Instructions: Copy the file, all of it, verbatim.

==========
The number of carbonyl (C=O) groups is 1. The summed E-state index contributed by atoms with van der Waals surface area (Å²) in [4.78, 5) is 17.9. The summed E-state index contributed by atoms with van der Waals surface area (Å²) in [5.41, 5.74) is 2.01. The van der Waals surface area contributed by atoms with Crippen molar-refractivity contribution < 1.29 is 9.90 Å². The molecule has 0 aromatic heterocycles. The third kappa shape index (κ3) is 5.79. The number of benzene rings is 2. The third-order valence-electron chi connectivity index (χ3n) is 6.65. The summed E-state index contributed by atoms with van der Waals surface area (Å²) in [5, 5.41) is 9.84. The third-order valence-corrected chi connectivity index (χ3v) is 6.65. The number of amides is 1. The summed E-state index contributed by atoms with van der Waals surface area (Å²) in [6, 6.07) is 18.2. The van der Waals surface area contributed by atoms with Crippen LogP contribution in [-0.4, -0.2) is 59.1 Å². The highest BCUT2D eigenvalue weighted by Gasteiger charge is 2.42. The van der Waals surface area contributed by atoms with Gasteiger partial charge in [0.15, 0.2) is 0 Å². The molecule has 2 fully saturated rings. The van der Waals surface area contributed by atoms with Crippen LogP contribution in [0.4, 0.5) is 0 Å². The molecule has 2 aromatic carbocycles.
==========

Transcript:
The number of carbonyl (C=O) groups is 1. The summed E-state index contributed by atoms with van der Waals surface area (Å²) in [4.78, 5) is 17.9. The summed E-state index contributed by atoms with van der Waals surface area (Å²) in [5.41, 5.74) is 2.01. The van der Waals surface area contributed by atoms with Crippen molar-refractivity contribution < 1.29 is 9.90 Å². The molecule has 0 aromatic heterocycles. The third kappa shape index (κ3) is 5.79. The number of benzene rings is 2. The third-order valence-electron chi connectivity index (χ3n) is 6.65. The summed E-state index contributed by atoms with van der Waals surface area (Å²) in [5, 5.41) is 9.84. The third-order valence-corrected chi connectivity index (χ3v) is 6.65. The number of amides is 1. The summed E-state index contributed by atoms with van der Waals surface area (Å²) in [6, 6.07) is 18.2. The van der Waals surface area contributed by atoms with Crippen LogP contribution in [-0.4, -0.2) is 59.1 Å². The highest BCUT2D eigenvalue weighted by Gasteiger charge is 2.42. The van der Waals surface area contributed by atoms with Gasteiger partial charge in [0.15, 0.2) is 0 Å². The molecule has 2 fully saturated rings. The van der Waals surface area contributed by atoms with Crippen LogP contribution in [0.4, 0.5) is 0 Å². The molecule has 2 aromatic carbocycles.